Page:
Social content lockers are a type of plugin that isn’t used often, and it seems rarely used to good effect. That alone tells me that they aren’t very good for SEO, but I’m always open to new evidence. So, let’s take a look at them and see the way the world lays.
A while back, you would often see contests and occasionally apps on Facebook locked behind a like. If you didn’t like the page, you wouldn’t be able to see the content, use the app, or enter the contest. This was a Like Gate, and it’s a form of social content locker. Today, Like Gates are banned on Facebook, and the functionality was removed from their API.
A social content locker is a similar script for your blog. Essentially, you put the script on your page, and it hovers over blog posts, lurking and waiting. When a user clicks to visit your site from another location – like from Facebook or Twitter – the script triggers. That user is shown the title of the post, and maybe the first line or two, before it fades out.
What replaces it is a box, like many of the exit intent scripts that riddle SEO websites today. Instead of asking you to sign up for a mailing list or consider buying a product, though, this asks for you to tweet about the content, like the site on Facebook, +1 them on Google+, or something else. It’s always a form of social engagement.
The other difference between this sort of script and an exit intent script is that you can close an exit intent script. The social locker requires the user to perform one of those actions, or else they will not be able to view the content.
Some social content lockers, like the one actually named Social Content Locker, offer a time-based incentive as well. It might set itself at 60 seconds. If the user doesn’t want to take social action, but really wants to read the content, they have the option of just waiting for a minute, and the lock will disappear.
Taking a look at this case study, using a social content locker increased social sharing to a significant degree, almost 1000% on Twitter. At the same time, traffic did not increase, nor did it decrease significantly due to the presence of the content locker. When the site owner set the time-based option as well, bounce rate dropped.
Here’s why I’m skeptical of these results.
Onwards, then, to more data.
When you boil things down, a social content locker has a few effects. It hides content from a user upon immediate visit. It promotes social shares and, occasionally, longer waits. That’s really it.
Let’s look at the bounce rate thing first. By encouraging users to wait for 60 seconds before they leave, obviously it’s going to decrease bounce rate. The problem is, all it does is hides your real bounce rate. How many of those users leave on the 64th second, having waited for a full minute only to discover your content isn’t what they wanted after all? My guess is that the figure would be about the same. You may make your bounce rate statistics look better, but it doesn’t actually help you.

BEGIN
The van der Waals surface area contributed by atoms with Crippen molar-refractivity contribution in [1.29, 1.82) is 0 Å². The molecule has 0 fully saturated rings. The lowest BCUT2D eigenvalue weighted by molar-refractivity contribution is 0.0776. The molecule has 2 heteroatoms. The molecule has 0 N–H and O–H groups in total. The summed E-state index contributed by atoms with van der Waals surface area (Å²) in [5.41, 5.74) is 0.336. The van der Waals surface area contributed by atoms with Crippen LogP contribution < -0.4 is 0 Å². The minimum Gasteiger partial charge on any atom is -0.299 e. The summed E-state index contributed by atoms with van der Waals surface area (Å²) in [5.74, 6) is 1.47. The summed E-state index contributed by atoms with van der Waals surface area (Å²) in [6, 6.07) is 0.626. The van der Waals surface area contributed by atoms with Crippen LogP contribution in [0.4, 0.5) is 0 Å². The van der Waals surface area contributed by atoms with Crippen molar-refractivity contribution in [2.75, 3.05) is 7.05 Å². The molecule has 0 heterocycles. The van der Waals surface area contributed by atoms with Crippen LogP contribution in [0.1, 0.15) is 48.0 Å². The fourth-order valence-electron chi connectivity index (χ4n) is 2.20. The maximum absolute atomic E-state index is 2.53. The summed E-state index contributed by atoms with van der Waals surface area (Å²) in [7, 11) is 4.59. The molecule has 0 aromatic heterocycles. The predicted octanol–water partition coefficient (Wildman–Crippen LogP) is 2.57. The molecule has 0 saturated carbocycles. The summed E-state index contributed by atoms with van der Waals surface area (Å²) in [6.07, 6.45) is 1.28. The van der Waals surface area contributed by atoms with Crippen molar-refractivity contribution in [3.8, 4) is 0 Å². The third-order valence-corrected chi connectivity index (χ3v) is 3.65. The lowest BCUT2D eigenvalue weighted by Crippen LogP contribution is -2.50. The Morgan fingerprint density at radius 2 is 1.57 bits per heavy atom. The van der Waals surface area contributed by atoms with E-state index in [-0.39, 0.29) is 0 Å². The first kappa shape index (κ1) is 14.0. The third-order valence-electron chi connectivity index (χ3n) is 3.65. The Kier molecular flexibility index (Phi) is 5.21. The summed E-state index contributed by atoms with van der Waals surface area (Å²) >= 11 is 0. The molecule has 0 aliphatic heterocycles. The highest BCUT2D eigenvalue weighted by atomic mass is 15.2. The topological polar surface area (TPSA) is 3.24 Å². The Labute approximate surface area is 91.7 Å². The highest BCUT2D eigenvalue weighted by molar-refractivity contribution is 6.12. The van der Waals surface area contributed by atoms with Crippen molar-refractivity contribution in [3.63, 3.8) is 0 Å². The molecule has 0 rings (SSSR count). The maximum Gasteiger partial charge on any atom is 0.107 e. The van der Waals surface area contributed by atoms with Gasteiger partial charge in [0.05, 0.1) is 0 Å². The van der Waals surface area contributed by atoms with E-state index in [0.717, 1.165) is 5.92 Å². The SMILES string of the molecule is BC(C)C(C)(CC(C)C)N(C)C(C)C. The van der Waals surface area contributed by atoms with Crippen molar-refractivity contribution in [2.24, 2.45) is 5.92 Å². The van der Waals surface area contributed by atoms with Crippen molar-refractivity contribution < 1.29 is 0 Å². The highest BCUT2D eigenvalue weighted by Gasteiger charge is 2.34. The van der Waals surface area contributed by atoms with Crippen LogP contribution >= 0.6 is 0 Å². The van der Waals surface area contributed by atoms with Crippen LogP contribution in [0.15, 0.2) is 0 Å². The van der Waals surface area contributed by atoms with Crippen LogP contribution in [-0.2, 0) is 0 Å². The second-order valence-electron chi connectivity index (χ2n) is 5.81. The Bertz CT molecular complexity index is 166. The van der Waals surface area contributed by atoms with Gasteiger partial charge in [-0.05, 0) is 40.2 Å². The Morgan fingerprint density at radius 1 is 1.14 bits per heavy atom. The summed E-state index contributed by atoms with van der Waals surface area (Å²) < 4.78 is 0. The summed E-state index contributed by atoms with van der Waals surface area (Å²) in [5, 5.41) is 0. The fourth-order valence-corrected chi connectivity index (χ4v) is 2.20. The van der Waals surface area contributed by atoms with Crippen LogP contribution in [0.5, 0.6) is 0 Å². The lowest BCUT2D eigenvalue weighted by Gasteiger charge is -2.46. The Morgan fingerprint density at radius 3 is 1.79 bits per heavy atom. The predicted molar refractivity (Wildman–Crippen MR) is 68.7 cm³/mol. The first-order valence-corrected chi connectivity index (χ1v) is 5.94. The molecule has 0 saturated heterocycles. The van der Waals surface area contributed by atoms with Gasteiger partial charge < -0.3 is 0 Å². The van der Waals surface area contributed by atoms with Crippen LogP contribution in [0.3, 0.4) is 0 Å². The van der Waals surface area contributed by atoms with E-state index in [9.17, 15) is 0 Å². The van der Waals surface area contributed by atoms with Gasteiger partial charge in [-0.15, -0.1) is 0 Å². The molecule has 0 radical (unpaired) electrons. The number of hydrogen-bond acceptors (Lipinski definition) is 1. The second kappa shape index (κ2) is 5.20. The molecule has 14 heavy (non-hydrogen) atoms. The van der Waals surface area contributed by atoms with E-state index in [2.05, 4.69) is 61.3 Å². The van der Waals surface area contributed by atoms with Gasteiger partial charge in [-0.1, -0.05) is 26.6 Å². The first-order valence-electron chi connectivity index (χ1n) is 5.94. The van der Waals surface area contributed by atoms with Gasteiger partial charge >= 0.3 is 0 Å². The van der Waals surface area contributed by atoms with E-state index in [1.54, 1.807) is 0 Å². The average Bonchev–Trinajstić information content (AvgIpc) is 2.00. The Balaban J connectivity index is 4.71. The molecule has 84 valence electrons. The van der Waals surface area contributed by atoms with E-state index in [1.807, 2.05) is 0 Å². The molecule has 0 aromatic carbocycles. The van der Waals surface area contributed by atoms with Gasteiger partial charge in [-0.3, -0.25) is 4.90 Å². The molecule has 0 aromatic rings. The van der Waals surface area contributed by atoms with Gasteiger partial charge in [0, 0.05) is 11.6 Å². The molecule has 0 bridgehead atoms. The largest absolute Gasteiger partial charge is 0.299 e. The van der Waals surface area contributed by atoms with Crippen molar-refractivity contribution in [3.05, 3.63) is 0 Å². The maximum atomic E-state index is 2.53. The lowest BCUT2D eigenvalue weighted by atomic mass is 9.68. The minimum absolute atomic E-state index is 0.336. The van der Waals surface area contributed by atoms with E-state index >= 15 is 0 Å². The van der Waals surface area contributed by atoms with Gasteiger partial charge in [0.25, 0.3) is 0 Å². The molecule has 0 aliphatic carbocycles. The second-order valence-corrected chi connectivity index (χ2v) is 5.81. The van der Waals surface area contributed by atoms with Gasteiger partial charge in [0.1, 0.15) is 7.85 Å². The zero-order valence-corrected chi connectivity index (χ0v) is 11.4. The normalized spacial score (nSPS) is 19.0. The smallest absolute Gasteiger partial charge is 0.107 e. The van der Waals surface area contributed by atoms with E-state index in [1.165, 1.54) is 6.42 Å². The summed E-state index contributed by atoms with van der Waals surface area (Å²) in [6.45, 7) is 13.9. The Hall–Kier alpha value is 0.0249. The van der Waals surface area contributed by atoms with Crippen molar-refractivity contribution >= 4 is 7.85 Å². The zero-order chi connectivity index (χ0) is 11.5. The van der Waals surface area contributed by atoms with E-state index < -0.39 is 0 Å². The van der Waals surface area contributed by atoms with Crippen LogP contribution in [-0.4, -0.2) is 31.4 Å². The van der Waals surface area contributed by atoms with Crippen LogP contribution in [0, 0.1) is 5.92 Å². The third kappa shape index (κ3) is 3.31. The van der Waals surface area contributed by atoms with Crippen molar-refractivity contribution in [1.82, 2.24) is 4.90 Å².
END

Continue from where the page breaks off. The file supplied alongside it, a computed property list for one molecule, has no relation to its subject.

What about promoting social shares? Yes, a social content locker will get you more social shares… right away. I have a few questions, though.
My suspicion for the first question is that the shares are not as useful. Even if some of the people who would see your content are willing to share to see it, a smaller percentage of the people who see the shared post will in turn share it again. Most of them – myself included – will just leave out of disgust.
As for the second question, I suspect a social content locker will quickly outgrow its welcome. This is why Like Gates were banned, and it’s why many of the sites that I see talking about how well content lockers worked for them don’t currently run content lockers.
There are essentially two ways a content locker can work when Google is involved.
Both of these options are potentially bad for SEO in their own ways. Let’s start with option two.
In option two, Google parses and executes the script that locks your content from being viewed without social engagement or time. Google is not going to wait for a full minute, it would dramatically decrease the efficiency of their crawlers. They are also not going to share your posts on social media; the Googlebot doesn’t have accounts to use. Therefore, your content remains locked to Google. It is not indexed, and thus cannot appear in search.
This could be why I don’t see much in the way of socially locked content these days. If it doesn’t appear in search, how would it be found? That’s just anecdotal, though, so don’t bet on it being true.
This brings us to scenario one. Google either does not parse or does not execute the code, and thus is perfectly capable of seeing your content. They index it as normal, and it appears in search. Users, though, are still locked.
Google hates it when you show one bit of content to the user and another to the search engine. It’s misdirection, and it’s considered a black hat technique. However, a social content locker isn’t strictly a misdirection technique. It delays the user’s ability to view the content, but if they choose to, the content they see is the same as what Google sees.
In this case, the assumption is that a social content locker would not hurt your search ranking organically. It might hurt your reputation, your usability, and your social presence, but it won’t directly hurt your ranking.
In general, a social content locker may get you an immediate boost in social shares, because users tolerate it for a short time under the assumption that it’s an experiment or it’s temporary, a one-time action to take to unlock all of your content forever. When it appears again, and again, and again, it won’t work any more.